Team Europe is looking forward to the challenge of trying to recapture The Solheim Cup on American soil in front of huge galleries at Des Moines Golf and Country Club in Iowa this week.

Don’t expect the Europeans to be intimidated by the record crowds that are expected to show up in red, white and blue.

Mel Reid, who played in Ireland in 2011 and in Germany in 2015, said: “To be honest, we are expecting American side to be very respectful. We’re not expecting any heckling, like, within reason. But I think that we’re there to embrace the crowd whether they’re for us or against us.”

“I think it’s pretty cool,” said Charley Hull, who was the youngest ever competitor aged 17 when she contributed to Europe’s first away victory in Colorado in 2013. “It’s great to see massive crowds around us. And it’s good. It needs to be that out there as it’s a big event, because it is a big event. And to have big crowds as well, it’s going to be pretty awesome.”

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Carlota Ciganda, who was also a rookie on the victorious team in Colorado, explained that she is looking forward to the challenge of trying to recapture The Solheim Cup on American soil this week.

“I think when you play match play you’re very focused on the present. It’s just you and the Americans.

“I mean you really want to win because you are playing for your team, for your teammates, for your captain, so you really want to do well this week. I think it’s important to be just in the present and play your best.”

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Anna Nordqvist, who will make her fifth Solheim Cup appearance this week, added: “I just think it’s a little bit different for us, playing in the U.S., because the crowds are obviously a lot bigger over here. And sometimes, like, the roars, you think, obviously, you won a hole and maybe they tied a hole. So I kind of find myself that I’m looking a little bit more at leader boards just trying to feel where we’re at because sometimes the roars just kind of doesn’t do justice. And even if Europe wins a hole it might be quiet and you don’t really know what’s going on.

“Hopefully we’ll have a lot of European fans. I know we have a lot of a lot of families might not be super loud, but silence always a good thing in the U.S.”

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HEALTH WATCH – THOMPSON, NORDQVIST AND PETTERSEN

During her press conference, USA Captain Juli Inkster announced that Lexi Thompson is battling a virus. Thompson, who is competing in her third Solheim Cup, postponed her scheduled Tuesday press conference to later in the week and provided the following statement:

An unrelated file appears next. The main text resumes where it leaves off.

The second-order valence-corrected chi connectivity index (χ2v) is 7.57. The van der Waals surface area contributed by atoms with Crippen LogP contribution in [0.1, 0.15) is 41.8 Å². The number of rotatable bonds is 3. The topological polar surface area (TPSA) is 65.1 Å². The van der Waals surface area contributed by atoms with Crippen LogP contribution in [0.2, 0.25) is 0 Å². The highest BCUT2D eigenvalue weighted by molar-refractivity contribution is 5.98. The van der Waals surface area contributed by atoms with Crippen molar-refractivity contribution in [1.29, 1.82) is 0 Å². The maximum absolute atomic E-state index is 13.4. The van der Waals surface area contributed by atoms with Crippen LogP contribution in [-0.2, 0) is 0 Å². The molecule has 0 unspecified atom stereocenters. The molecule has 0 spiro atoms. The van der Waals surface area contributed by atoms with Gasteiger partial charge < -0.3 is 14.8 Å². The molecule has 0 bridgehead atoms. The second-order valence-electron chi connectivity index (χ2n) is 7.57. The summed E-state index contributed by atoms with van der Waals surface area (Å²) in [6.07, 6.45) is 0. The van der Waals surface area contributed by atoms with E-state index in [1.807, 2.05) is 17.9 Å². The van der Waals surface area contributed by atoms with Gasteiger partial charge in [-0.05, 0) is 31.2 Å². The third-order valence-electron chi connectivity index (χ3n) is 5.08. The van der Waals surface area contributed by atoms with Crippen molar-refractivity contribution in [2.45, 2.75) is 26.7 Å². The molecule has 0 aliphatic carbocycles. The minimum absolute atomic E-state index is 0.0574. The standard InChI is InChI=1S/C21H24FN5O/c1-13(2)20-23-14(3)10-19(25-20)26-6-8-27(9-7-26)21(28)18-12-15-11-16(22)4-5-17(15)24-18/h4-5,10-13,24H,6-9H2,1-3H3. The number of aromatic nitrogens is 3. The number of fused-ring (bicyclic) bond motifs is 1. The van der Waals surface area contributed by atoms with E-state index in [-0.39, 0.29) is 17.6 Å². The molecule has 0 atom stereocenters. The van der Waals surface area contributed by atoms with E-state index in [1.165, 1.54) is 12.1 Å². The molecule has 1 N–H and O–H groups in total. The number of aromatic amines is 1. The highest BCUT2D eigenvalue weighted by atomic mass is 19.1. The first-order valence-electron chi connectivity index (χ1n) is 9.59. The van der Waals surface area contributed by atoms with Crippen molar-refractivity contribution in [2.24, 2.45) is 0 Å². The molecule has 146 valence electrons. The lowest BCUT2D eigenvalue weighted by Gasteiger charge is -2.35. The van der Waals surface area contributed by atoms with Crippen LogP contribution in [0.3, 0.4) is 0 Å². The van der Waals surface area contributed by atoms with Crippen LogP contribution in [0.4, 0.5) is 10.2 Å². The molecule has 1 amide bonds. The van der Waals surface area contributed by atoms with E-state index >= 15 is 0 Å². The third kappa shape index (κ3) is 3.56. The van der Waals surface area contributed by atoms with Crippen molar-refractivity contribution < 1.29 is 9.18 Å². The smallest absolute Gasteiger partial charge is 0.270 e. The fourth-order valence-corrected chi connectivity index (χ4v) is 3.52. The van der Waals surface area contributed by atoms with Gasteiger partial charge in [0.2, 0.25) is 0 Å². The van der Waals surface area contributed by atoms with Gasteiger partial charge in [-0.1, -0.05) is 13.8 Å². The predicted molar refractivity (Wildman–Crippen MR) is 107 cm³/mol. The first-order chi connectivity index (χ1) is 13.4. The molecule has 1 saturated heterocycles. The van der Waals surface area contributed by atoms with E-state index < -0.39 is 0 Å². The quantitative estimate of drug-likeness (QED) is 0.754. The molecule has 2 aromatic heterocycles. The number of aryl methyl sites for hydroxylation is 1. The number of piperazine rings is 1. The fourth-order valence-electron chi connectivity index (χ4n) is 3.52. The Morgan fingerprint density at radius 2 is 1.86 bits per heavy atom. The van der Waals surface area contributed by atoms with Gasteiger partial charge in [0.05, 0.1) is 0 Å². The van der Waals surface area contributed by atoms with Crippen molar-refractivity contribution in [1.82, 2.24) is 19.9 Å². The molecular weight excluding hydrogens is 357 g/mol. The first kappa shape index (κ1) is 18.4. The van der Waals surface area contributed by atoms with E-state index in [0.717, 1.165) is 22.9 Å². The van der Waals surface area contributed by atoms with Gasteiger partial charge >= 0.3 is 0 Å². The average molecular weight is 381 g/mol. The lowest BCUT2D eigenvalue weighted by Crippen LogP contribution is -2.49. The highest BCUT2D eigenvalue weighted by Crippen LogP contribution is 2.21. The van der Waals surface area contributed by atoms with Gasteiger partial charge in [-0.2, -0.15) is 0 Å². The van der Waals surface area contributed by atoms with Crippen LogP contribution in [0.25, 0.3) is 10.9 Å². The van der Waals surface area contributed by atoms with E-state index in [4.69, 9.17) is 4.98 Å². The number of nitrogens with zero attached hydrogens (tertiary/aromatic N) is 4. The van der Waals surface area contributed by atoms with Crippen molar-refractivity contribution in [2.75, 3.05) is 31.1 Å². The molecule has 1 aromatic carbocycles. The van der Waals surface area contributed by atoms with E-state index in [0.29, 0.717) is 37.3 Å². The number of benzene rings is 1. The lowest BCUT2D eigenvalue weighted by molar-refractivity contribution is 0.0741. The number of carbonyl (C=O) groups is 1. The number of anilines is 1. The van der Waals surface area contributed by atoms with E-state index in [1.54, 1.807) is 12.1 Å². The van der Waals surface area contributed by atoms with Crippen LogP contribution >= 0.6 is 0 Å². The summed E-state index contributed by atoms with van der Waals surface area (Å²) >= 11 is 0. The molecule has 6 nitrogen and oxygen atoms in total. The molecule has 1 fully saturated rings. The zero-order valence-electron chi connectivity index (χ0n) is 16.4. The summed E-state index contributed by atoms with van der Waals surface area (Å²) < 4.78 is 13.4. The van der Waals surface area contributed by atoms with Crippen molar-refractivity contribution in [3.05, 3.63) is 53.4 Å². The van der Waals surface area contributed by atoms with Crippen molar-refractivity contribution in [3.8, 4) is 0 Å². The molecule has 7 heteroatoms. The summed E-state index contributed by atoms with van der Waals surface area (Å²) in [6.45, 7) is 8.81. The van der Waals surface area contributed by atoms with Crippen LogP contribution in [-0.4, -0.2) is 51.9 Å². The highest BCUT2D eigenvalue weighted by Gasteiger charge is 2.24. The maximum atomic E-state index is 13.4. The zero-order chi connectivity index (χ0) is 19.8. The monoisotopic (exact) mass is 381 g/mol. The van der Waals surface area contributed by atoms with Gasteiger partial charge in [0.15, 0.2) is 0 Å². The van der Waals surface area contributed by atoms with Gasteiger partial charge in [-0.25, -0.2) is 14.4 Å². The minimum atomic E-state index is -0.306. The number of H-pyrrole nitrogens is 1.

“Unfortunately, I have been battling an illness for the past few days and am having difficulty sleeping. I have been advised to focus on getting some rest in order to make a full recovery. I’m looking forward to getting healthy and having an amazing Solheim week. Thank you for your support and understanding.”

On the European side, many eyes were on veterans Anna Nordqvist and Suzann Pettersen on Tuesday. Nordqvist was sidelined for much of July with mononucleosis (glandular fever) and was forced to rely on receiving a captain’s pick to compete in this week’s Solheim Cup.

“Pretty happy where I’m at and so far I’ve been making it through 18 holes,” Nordqvist said. “Hopefully as the week goes on I can hopefully play even two matches in one day.”

As for Pettersen, the nine-time Solheim Cup competitor was limited to putting only on Tuesday. Captain Annika Sorenstam told GolfChannel.com that Pettersen had injured her back and later confirmed that Vice Captain Catriona Matthew had practised on Tuesday as the team’s alternate.

“While there are no immediate injury concerns, Catriona was practicing with the team today as a precautionary measure,” Sorenstam said in a statement.

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MEL REID ON THE SOLHEIM CUP AND THE GROWTH OF WOMEN’S SPORT

While there is no doubt that women’s sport is enjoying a surge in popularity, Mel Reid pointed out that The Solheim Cup is one of the most well attended women’s sporting events globally.

“I have a lot of friends who play sport professionally, women. World Cup – England just won the World Cup in cricket. And they’re now playing the rugby. Just finished up in football.

“And I feel like women’s sport is really moving forward, and maybe not as quickly as we’d like, but the crowds we’re expecting this week is probably one of the biggest women’s sporting events that you’re going to get.

“I have friends at home that they know that I play golf but they love watching The Solheim Cup. That’s the only event they watch every two years. So that is what this tournament is about. It’s about getting people that wouldn’t normally come and watch to be interested in it and really get involved in it and this is why we do what we do. We work extremely hard and feel like we don’t get the recognition we sometimes deserve. So when we’re expecting crowds like this, that’s why we do it. We try and put our sport out there and make it as enjoyable for people to watch as possible.”